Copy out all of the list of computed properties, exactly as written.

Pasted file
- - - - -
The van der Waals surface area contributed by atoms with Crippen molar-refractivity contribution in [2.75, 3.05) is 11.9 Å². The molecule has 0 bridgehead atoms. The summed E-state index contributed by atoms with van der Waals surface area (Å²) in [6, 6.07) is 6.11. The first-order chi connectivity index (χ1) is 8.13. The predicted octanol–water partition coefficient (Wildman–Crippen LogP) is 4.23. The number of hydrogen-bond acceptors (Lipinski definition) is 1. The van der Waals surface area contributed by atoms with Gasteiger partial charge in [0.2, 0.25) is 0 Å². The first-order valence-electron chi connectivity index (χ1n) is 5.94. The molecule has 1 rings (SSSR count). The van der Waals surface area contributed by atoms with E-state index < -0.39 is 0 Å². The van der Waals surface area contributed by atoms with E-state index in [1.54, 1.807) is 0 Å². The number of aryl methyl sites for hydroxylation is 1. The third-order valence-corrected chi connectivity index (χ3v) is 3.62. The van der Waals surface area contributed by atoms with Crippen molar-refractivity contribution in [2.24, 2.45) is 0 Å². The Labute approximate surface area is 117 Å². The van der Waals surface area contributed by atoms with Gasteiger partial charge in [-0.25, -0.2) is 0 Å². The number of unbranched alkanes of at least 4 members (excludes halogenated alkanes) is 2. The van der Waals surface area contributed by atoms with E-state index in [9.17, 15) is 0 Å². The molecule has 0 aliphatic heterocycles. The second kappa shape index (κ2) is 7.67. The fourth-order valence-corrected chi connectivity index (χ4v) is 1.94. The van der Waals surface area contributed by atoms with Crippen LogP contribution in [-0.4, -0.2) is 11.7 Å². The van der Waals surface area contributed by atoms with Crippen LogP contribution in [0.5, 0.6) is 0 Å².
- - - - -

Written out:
The van der Waals surface area contributed by atoms with Crippen molar-refractivity contribution in [2.75, 3.05) is 11.9 Å². The molecule has 0 bridgehead atoms. The summed E-state index contributed by atoms with van der Waals surface area (Å²) in [6, 6.07) is 6.11. The first-order chi connectivity index (χ1) is 8.13. The predicted octanol–water partition coefficient (Wildman–Crippen LogP) is 4.23. The number of hydrogen-bond acceptors (Lipinski definition) is 1. The van der Waals surface area contributed by atoms with Gasteiger partial charge in [0.2, 0.25) is 0 Å². The first-order valence-electron chi connectivity index (χ1n) is 5.94. The molecule has 1 rings (SSSR count). The van der Waals surface area contributed by atoms with E-state index < -0.39 is 0 Å². The van der Waals surface area contributed by atoms with E-state index in [1.54, 1.807) is 0 Å². The number of aryl methyl sites for hydroxylation is 1. The third-order valence-corrected chi connectivity index (χ3v) is 3.62. The van der Waals surface area contributed by atoms with Crippen molar-refractivity contribution in [2.24, 2.45) is 0 Å². The Labute approximate surface area is 117 Å². The van der Waals surface area contributed by atoms with Gasteiger partial charge in [-0.25, -0.2) is 0 Å². The number of unbranched alkanes of at least 4 members (excludes halogenated alkanes) is 2. The van der Waals surface area contributed by atoms with E-state index in [9.17, 15) is 0 Å². The molecule has 0 aliphatic heterocycles. The second kappa shape index (κ2) is 7.67. The fourth-order valence-corrected chi connectivity index (χ4v) is 1.94. The van der Waals surface area contributed by atoms with Crippen LogP contribution in [-0.4, -0.2) is 11.7 Å². The van der Waals surface area contributed by atoms with Crippen LogP contribution in [0.5, 0.6) is 0 Å².